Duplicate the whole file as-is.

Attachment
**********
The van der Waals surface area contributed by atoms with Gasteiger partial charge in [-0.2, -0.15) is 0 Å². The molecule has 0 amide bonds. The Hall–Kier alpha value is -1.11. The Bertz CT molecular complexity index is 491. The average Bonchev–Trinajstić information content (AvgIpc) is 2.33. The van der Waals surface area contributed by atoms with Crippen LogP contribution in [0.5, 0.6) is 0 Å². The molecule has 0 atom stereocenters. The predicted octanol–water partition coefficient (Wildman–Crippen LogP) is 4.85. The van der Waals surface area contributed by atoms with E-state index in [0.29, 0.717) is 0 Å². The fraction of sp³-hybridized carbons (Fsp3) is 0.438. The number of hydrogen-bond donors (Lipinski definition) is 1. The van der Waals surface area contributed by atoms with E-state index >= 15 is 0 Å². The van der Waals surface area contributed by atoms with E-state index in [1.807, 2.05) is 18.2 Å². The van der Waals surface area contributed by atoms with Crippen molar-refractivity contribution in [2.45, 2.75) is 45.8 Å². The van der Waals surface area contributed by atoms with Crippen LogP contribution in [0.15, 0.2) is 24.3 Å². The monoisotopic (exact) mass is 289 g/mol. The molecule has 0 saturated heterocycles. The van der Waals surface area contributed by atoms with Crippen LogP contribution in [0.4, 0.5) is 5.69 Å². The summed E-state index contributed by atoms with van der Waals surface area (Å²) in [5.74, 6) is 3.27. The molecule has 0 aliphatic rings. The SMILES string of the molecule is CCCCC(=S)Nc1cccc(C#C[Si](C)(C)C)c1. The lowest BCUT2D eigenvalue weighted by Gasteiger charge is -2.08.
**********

The van der Waals surface area contributed by atoms with Gasteiger partial charge in [-0.2, -0.15) is 0 Å². The molecule has 0 amide bonds. The Hall–Kier alpha value is -1.11. The Bertz CT molecular complexity index is 491. The average Bonchev–Trinajstić information content (AvgIpc) is 2.33. The van der Waals surface area contributed by atoms with Crippen LogP contribution in [0.5, 0.6) is 0 Å². The molecule has 0 atom stereocenters. The predicted octanol–water partition coefficient (Wildman–Crippen LogP) is 4.85. The van der Waals surface area contributed by atoms with E-state index in [0.29, 0.717) is 0 Å². The fraction of sp³-hybridized carbons (Fsp3) is 0.438. The number of hydrogen-bond donors (Lipinski definition) is 1. The van der Waals surface area contributed by atoms with E-state index >= 15 is 0 Å². The van der Waals surface area contributed by atoms with E-state index in [1.807, 2.05) is 18.2 Å². The van der Waals surface area contributed by atoms with Crippen molar-refractivity contribution in [2.45, 2.75) is 45.8 Å². The van der Waals surface area contributed by atoms with Crippen LogP contribution in [0.15, 0.2) is 24.3 Å². The monoisotopic (exact) mass is 289 g/mol. The molecule has 0 saturated heterocycles. The van der Waals surface area contributed by atoms with Crippen LogP contribution in [0.4, 0.5) is 5.69 Å². The summed E-state index contributed by atoms with van der Waals surface area (Å²) in [5.74, 6) is 3.27. The molecule has 0 aliphatic rings. The SMILES string of the molecule is CCCCC(=S)Nc1cccc(C#C[Si](C)(C)C)c1. The lowest BCUT2D eigenvalue weighted by Gasteiger charge is -2.08.